Exploring the Collection

by Lindsay Zaborowski

January 1, 2016

Only a small fraction of a museum’s collection is on exhibit at any one time. The Museum of Flight is no exception to this rule – although the aircraft are always on display, they are only a small part of the entire collection. The collection is the foundation upon which the entire Museum is built, and the deep well of materials available to internal and external patrons has been an essential part of the success of The Museum of Flight over the past 50 years.

How does the Museum use its collection?

The collection is used for a variety of purposes, with exhibits being the primary example known to most visitors. The items on display include both aircraft and a variety of small objects and archival materials that give context to the aircraft and the people who built, maintained, and flew them. In addition, the collection serves as a major source of material for other departments across the Museum, including Education, Public Programs, and Marketing. Another key aspect of our work is helping external researchers. Much of the processing and cataloging work that we do is done with these end users in mind. Being able to easily access collections and artifacts and to share information about them with patrons is a major overarching goal for the department. Collection materials are available for research in the Dahlberg Reading Room. In recent years we have made our library catalog available online and continue to work towards making more collection information available via the internet.

Collection Department Projects

The Collections Department looks after all aspects of the collection, including the library, archival materials, and small objects. The staff of the collections department complete a wide range of tasks, from working with donors to creating inventories to rehousing to preservation to cataloging. All of these tasks require a specific skillset, both technological and otherwise. The current staff has a wealth of education, training, and practical experience which have prepared them for all the challenges of working with this collection. The staff is currently embarking on a major reorganization of the collection as we also work towards making necessary improvements to our building. The first phases of the Inspiration Begins Here! campaign have already helped us accomplish some of these improvements. New storm drains for the collections building and the removal of the trees and shrubbery from the perimeter were completed earlier this year. We were also able to level the floor and install the base and tracks for compact shelving in the Serials Bay. Upcoming projects include the acquisition of compact shelving and other specialized storage for the collection. We know boxes, shelves, and sleeves are not exciting in and of themselves, but they are essential to preserving the precious pieces of aviation history we hold in The Museum of Flight collection. We have accomplished a lot in 2015 and look forward to carrying on the work into 2016.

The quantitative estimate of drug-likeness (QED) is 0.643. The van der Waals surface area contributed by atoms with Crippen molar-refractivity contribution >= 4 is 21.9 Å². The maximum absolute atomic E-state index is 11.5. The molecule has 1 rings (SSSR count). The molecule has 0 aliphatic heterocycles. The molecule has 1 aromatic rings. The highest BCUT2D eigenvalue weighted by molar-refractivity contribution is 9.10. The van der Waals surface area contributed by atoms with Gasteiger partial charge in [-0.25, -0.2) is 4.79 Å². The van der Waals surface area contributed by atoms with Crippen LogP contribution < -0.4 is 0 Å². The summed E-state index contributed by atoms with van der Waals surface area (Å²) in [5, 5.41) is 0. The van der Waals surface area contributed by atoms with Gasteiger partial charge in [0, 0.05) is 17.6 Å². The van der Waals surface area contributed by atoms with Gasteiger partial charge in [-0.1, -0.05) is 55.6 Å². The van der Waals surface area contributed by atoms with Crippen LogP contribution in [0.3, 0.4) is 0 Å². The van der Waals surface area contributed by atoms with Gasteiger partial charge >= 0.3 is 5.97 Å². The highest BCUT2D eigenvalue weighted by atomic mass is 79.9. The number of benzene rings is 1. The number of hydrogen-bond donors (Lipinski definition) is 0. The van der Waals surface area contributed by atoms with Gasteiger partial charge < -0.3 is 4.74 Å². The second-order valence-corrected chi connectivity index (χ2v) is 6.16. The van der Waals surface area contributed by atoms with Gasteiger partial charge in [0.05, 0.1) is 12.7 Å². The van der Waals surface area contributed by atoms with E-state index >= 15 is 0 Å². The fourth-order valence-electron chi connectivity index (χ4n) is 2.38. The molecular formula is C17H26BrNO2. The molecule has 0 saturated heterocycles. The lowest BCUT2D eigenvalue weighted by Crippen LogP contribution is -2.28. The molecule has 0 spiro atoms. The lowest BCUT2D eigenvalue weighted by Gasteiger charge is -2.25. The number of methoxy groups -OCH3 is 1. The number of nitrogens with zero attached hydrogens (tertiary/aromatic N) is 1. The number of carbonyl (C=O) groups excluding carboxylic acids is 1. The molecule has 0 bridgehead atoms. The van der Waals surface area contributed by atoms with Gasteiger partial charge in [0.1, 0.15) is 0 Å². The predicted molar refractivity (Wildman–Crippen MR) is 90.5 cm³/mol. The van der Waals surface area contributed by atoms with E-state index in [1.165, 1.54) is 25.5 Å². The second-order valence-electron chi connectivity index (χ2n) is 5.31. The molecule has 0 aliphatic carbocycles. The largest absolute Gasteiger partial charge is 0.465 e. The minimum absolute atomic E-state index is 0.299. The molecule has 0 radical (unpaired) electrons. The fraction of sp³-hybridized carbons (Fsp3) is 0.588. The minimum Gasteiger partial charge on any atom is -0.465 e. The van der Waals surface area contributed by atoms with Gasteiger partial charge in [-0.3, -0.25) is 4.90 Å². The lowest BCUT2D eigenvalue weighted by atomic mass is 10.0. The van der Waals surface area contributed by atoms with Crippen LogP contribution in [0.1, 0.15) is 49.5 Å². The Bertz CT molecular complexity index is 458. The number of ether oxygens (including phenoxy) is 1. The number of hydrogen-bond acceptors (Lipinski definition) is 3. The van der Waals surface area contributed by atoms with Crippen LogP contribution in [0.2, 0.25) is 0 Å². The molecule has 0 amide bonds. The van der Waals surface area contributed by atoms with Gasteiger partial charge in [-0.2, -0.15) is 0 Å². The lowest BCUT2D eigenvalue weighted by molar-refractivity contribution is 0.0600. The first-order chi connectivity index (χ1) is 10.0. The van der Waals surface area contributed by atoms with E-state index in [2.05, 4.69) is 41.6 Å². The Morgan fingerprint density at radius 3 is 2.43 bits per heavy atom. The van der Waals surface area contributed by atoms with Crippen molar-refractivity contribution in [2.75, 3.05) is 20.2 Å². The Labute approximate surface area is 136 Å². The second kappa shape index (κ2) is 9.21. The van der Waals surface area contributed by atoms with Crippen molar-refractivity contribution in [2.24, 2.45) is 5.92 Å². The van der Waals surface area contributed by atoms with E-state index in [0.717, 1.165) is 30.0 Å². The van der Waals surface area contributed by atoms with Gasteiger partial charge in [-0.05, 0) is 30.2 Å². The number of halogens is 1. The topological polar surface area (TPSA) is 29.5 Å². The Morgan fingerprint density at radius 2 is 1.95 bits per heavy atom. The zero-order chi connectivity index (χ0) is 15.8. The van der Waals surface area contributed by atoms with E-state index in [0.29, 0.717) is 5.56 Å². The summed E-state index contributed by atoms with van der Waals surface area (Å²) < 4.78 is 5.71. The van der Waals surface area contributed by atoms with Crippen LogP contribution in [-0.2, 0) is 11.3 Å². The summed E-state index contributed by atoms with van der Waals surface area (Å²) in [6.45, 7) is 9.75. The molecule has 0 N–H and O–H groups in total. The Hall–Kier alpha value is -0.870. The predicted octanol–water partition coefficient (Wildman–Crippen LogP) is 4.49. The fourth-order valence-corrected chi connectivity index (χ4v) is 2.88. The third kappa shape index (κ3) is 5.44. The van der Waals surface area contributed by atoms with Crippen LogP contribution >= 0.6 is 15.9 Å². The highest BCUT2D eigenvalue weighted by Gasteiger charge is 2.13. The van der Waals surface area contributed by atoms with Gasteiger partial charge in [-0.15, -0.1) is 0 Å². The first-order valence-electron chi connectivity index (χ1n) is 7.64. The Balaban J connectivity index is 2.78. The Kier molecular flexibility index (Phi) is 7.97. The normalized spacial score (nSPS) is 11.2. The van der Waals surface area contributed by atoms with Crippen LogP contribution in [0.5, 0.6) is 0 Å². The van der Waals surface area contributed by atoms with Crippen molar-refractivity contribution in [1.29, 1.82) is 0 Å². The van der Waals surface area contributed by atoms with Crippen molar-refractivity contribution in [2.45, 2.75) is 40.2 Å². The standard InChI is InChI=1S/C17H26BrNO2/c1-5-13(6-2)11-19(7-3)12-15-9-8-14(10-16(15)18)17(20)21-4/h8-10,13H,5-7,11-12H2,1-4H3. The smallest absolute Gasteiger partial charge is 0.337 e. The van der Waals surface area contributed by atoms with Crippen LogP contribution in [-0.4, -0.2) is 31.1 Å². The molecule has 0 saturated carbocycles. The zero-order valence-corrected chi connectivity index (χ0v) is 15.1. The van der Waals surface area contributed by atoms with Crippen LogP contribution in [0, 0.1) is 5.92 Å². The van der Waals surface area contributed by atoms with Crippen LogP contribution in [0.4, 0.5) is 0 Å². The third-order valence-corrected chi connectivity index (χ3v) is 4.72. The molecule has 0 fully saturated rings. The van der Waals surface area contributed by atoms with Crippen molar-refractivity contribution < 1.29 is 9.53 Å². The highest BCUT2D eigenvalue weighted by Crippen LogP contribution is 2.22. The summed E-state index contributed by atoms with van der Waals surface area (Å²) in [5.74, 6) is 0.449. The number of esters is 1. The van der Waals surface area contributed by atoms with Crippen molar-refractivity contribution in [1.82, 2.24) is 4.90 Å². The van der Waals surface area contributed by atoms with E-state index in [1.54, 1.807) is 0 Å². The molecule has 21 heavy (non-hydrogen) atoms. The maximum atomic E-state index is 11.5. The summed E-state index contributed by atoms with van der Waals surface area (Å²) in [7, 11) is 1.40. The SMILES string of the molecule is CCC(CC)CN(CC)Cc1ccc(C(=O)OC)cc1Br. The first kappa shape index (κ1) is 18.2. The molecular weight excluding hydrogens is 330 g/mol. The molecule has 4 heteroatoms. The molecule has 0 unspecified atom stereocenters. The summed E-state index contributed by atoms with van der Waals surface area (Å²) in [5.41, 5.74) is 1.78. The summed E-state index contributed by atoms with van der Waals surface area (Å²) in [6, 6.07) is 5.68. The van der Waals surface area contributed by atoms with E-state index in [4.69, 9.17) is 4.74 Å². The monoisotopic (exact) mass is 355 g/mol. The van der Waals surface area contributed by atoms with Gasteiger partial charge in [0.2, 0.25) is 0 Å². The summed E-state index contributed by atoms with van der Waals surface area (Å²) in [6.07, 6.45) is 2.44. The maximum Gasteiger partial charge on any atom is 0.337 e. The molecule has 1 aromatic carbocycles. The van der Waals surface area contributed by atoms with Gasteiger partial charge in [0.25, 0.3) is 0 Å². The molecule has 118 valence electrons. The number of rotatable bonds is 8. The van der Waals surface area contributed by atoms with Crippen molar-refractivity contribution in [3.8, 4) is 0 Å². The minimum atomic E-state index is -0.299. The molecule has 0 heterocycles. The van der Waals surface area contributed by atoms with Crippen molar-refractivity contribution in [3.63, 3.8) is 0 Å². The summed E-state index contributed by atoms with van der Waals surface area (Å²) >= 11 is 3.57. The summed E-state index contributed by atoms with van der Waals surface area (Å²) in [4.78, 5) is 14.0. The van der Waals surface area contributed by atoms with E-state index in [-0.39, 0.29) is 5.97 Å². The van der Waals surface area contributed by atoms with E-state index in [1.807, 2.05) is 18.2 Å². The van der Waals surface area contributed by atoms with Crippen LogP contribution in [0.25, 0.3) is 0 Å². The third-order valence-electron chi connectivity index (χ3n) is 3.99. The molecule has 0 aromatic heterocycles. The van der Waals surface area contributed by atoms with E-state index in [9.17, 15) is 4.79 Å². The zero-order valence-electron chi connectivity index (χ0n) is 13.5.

George Abbey Collection

This collection is over 100 cubic feet and includes a variety of materials related to the NASA career of George Abbey. Abbey had a long career which included serving as Director of the Johnson Space Center, and was an integral part of all of the manned missions to space. This collection has been rehoused, but needs additional processing as well as enhancements to the finding aid. We have high hopes of bringing an intern on board to assist with the project, such as we had with the project to process and catalog the Jeppesen Collection (see the July/August 2015 Aloft for more information).

House Organs

The House Organs are what we call an ‘artificial collection,’ which means it has been assembled over time, as opposed to being donated in one piece by a person or group. The House Organs include internal and external publications produced by aviation companies, aircraft manufacturers, and airlines. The collection is well inventoried, but needs rehousing and for the inventory to be checked against the physical collection. This check will be used to verify accuracy and to make note of excessive duplication of materials.

Gordon S. Williams Collection

The Gordon S. Williams Collection includes thousands of photographs from the personal collection of Boeing photographer Gordon S. Williams. Williams was a friend and colleague of Peter M. Bowers, whose large photograph collection is also housed by the Museum. Thanks to a generous donation from Gordon Williams’ widow, we have recently hired a Project Archivist, Ashley Mead, to complete work on the collection.

Manuals Collection

The Museum of Flight’s Manuals Collection consists of over 14,000 manuals for aircraft, operations, parts, and maintenance. The collection is in major need of cataloging and re-housing, and the Museum’s Librarian, Meredith Lowe Prather, was able to secure a grant from the Institute of Museum and Library Services to help with these needs. The work is ongoing and the Library welcomes anyone with knowledge of library cataloging to volunteer for work on the project. The collection will eventually be fully searchable via the Museum’s online library catalog.

Stine Model Rocket Collection

G. Harry Stine is often considered one of the founding fathers of model rocketry. In 2013, the Museum received his collection including archival, library, and small objects components. The Museum’s Collections Specialist, Allison Loveland, has been working with four volunteers from the National Association of Rocketry (NAR) to catalog the extensive collection of model rockets. To date, the volunteers have completed cataloging for over 600 of the models and Allison has been rehousing them using archival materials.

For reference questions or more information, contact curator@museumofflight.org.